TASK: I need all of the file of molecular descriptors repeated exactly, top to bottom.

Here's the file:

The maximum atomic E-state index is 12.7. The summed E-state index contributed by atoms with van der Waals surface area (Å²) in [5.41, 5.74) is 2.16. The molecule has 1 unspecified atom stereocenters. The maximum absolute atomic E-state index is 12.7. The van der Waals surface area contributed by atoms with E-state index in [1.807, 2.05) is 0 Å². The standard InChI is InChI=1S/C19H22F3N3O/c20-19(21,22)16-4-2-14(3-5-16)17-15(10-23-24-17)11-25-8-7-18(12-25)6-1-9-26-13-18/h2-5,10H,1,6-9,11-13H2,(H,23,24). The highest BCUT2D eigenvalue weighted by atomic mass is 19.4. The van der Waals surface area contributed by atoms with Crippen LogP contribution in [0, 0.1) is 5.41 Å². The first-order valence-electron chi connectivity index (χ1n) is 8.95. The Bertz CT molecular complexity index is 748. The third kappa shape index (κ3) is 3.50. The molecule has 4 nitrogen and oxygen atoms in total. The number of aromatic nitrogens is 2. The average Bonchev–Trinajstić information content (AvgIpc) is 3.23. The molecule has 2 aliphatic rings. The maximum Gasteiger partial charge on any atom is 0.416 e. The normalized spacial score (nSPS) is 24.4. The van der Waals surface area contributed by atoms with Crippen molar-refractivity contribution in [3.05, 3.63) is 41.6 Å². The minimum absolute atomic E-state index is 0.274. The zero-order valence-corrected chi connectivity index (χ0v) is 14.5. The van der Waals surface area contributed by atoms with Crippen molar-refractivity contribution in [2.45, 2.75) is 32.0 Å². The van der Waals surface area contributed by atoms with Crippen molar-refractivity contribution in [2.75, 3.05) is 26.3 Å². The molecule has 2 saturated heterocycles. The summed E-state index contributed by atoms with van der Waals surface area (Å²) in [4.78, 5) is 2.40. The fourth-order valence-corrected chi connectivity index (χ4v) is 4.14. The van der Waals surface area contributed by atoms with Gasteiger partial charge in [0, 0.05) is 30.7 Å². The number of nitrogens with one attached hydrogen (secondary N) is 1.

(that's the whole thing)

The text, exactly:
The maximum atomic E-state index is 12.7. The summed E-state index contributed by atoms with van der Waals surface area (Å²) in [5.41, 5.74) is 2.16. The molecule has 1 unspecified atom stereocenters. The maximum absolute atomic E-state index is 12.7. The van der Waals surface area contributed by atoms with E-state index in [1.807, 2.05) is 0 Å². The standard InChI is InChI=1S/C19H22F3N3O/c20-19(21,22)16-4-2-14(3-5-16)17-15(10-23-24-17)11-25-8-7-18(12-25)6-1-9-26-13-18/h2-5,10H,1,6-9,11-13H2,(H,23,24). The highest BCUT2D eigenvalue weighted by atomic mass is 19.4. The van der Waals surface area contributed by atoms with Crippen LogP contribution in [0, 0.1) is 5.41 Å². The first-order valence-electron chi connectivity index (χ1n) is 8.95. The Bertz CT molecular complexity index is 748. The third kappa shape index (κ3) is 3.50. The molecule has 4 nitrogen and oxygen atoms in total. The number of aromatic nitrogens is 2. The average Bonchev–Trinajstić information content (AvgIpc) is 3.23. The molecule has 2 aliphatic rings. The maximum Gasteiger partial charge on any atom is 0.416 e. The normalized spacial score (nSPS) is 24.4. The van der Waals surface area contributed by atoms with Crippen molar-refractivity contribution in [3.05, 3.63) is 41.6 Å². The minimum absolute atomic E-state index is 0.274. The zero-order valence-corrected chi connectivity index (χ0v) is 14.5. The van der Waals surface area contributed by atoms with Crippen molar-refractivity contribution in [2.45, 2.75) is 32.0 Å². The van der Waals surface area contributed by atoms with Crippen molar-refractivity contribution in [2.75, 3.05) is 26.3 Å². The molecule has 2 saturated heterocycles. The summed E-state index contributed by atoms with van der Waals surface area (Å²) in [4.78, 5) is 2.40. The fourth-order valence-corrected chi connectivity index (χ4v) is 4.14. The van der Waals surface area contributed by atoms with Gasteiger partial charge in [0, 0.05) is 30.7 Å². The number of nitrogens with one attached hydrogen (secondary N) is 1.